Case includes rare ‘specific performance’ remedy when it comes to assessing wrongful dismissal damages
A little over a year ago, our firm had the privilege to successfully argue a case before the Supreme Court of Canada that dealt with an important principle of employment law.
In Matthews vs. Ocean Nutrition Canada Ltd., the Supreme Court addressed the question of an employee’s entitlements on termination.
While litigation is never certain, Matthews confirmed that employees are presumed to be awarded everything they would have been entitled to had they actually worked throughout the period of notice (i.e. months of severance) prescribed by the court unless the employment contract or plan clearly and unambiguously states otherwise.
We recently saw that ruling in action in another case in which we acted for the plaintiff, the Ontario Superior Court case of Roland Ruel vs. Air Canada, which involved some unique elements including a rare “specific performance” remedy when it comes to assessing wrongful dismissal damages.
Roland Ruel, 52, was employed by Air Canada for much of his working life. For nearly 25 years, he worked his way up the ranks, eventually earning himself the position of director, customer experience — station operations control at Pearson International Airport earning $117,000 annually. As part of his retirement, Ruel looked forward to a sizable pension, post-retirement health benefits and travelling business class on passes with his wife anywhere Air Canada travelled for the rest of their married lives.
In Justice A.P. Ramsay’s ruling, Her Honour noted that as a result of the pandemic, Air Canada was facing “the worst financial crisis in its 80-year history.” The airline took measures to stem its losses including cutting its workforce, with Ruel finding himself among those terminated. Ruel’s only experience was in the airline industry. At the time of his termination, he was just under six months away from lifetime post-retirement health benefits and flight passes, which are granted to certain Air Canada employees with 25 years of service.
Ruel sought damages for 24-months’ reasonable notice in full compensation (i.e.: salary, bonus, pension, stocks, spousal survival benefit, group benefits and flight privileges). Air Canada argued that Ruel was entitled to 16 to 17 months’ salary and group benefits, less 2.5 months for not looking for work, plus out-of-pocket health-care expenses.
The Court decided a common preliminary issue regarding whether the action was suitable for a summary judgment motion. Employers frequently argue that trials are required — to assess witness credibility or make complex factual determinations — as opposed to summary judgment motions. The latter is a faster, cost-effective method decided on affidavit evidence and cross-examinations outside of court. They can be completed in one day often. Trials are typically years away, are numerous days or even weeks in length and cost exponentially more. The tactical advantages of an employer making this argument are obvious. If successful, the motion may be dismissed entirely, and the employee could be subject to a crippling cost award. In Ruel’s case, the Court deemed the motion could proceed without a trial.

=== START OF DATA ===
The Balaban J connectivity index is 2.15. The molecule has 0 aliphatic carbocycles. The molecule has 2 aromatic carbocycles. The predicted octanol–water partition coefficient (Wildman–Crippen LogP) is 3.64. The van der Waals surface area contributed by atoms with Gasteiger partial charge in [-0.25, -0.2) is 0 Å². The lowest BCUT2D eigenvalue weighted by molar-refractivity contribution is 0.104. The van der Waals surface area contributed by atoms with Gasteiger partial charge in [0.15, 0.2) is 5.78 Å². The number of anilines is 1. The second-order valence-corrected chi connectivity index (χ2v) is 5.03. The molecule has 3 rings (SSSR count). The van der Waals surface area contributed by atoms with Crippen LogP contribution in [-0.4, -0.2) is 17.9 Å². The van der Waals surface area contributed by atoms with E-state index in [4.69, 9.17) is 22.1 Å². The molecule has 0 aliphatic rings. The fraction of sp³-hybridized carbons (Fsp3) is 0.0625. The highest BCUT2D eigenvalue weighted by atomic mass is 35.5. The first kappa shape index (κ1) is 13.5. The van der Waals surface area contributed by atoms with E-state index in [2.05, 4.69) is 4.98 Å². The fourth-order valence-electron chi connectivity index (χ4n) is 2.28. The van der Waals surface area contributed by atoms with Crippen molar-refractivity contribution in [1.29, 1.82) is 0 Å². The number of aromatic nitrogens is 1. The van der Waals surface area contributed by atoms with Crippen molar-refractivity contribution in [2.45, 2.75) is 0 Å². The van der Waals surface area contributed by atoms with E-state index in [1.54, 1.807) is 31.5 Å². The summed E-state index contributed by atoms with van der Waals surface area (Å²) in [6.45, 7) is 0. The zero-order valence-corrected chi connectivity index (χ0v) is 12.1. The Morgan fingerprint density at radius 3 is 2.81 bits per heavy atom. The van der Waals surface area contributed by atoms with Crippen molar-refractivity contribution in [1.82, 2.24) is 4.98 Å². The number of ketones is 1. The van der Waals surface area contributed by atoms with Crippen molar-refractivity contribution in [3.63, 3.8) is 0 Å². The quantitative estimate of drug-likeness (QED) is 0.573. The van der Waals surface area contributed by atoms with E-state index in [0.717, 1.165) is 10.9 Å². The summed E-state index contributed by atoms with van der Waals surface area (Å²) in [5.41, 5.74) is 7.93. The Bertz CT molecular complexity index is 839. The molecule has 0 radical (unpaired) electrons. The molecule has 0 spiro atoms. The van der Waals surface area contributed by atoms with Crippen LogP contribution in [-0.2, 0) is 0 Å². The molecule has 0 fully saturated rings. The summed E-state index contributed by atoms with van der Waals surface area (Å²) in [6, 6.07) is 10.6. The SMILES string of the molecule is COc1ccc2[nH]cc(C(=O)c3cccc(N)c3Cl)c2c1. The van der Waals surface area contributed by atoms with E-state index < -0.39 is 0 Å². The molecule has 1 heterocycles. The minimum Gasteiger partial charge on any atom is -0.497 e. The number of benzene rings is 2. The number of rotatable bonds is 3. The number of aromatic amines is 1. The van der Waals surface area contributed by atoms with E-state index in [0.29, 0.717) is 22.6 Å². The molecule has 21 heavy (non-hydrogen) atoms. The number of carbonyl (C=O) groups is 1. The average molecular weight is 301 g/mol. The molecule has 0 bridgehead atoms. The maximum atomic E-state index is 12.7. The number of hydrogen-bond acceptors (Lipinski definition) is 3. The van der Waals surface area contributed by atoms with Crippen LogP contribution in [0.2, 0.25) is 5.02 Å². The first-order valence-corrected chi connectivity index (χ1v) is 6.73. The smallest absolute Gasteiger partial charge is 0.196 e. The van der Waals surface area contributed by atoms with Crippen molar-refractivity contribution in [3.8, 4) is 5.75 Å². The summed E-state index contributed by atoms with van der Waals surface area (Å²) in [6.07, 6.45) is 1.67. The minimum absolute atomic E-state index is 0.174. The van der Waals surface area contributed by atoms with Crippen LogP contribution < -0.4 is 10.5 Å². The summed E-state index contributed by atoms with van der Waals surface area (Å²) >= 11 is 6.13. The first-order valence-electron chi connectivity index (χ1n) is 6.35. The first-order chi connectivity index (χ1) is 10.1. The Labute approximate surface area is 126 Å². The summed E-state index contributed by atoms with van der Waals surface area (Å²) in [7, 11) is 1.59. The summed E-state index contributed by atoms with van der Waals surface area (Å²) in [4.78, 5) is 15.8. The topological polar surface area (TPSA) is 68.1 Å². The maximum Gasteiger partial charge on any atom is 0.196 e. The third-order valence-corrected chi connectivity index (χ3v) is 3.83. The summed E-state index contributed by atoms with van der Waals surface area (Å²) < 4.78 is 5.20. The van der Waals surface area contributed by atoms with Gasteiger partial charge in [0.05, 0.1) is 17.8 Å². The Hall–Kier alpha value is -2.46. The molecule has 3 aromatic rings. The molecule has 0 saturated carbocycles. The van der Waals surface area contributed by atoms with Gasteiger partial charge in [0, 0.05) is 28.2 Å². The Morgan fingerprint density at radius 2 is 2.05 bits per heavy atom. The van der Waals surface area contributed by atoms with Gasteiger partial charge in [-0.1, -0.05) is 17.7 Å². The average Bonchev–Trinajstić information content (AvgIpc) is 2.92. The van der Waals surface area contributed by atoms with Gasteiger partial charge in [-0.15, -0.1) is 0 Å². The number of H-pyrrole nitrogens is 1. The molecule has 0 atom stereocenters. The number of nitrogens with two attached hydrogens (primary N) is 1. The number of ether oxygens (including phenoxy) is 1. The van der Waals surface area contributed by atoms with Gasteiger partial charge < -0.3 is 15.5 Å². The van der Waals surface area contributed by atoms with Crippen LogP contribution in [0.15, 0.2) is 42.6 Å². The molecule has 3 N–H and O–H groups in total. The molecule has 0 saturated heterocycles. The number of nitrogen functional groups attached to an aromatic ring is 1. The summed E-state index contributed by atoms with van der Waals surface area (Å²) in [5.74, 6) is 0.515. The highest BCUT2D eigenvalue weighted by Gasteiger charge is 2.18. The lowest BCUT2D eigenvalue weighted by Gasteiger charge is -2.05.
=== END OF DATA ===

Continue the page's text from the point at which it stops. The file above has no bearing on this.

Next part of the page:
Justice Ramsay summarized the law relying heavily on Matthews before scrutinizing the plans and ruling that none of them vitiated Ruel’s entitlement to those benefits. Her ruling shows how exceedingly high the Matthews threshold is to take away an employee’s presumed right to full compensation over the notice period.
Ruel was ultimately awarded 24-months’ full compensation and 10 per cent of his salary in lieu of benefits over the notice period.
The Court refused to penalize Ruel for an alleged failure to apply to jobs for 2.5 months in the middle of his job search. The Court noted the onus on employers to prove the employee is not adequately looking for work is “by no means a light one.” In light of her remarks, to bolster such a failure to mitigate argument, employers would be well advised to adduce some evidence of comparable job postings the employee ought to have applied for but didn’t. Or use expert evidence, preferably both.
Ruel was also awarded approximately $66,850 in lieu of retiree health benefits. As for the flight passes, the Court ordered Air Canada to reinstate Ruel into the retiree flight privilege program. Such is a unique aspect of this case because this remedy (called specific performance) is rarely awarded and only when money would not adequately compensate a party. Both parties agreed, however, that if the Court decided Ruel was entitled to participate in the flight privilege program, reinstatement into the program was the best option.
Finally, following Matthews, the Court determined that Ruel would have been eligible for the COVID bonuses Air Canada paid executives and management and, therefore, his damages should reflect this loss of opportunity.
Matthews’ sweeping path can be significant to employers (as well as to the employees impacted). Many companies assume that they do not have to pay bonuses, LTIPs, stock options or other entitlements because of contracts saying that they need not do so if that remuneration would have arisen following the employee’s dismissal. Mathews suggests that is not the case when the employee is wrongfully dismissed, and that such a right cannot be extinguished without language in the relevant employment contracts, which few employers have. Like in Matthews, where his LTIP was worth more than $1 million, these unexpected payouts can be far more than the employer ever envisaged.
Ruel was ultimately awarded over $550,000 (about four times the amount Air Canada alleged he was entitled to) plus bonuses, interest, costs and retirement flights — a benefit with significant value on its own — for as long as the program continues.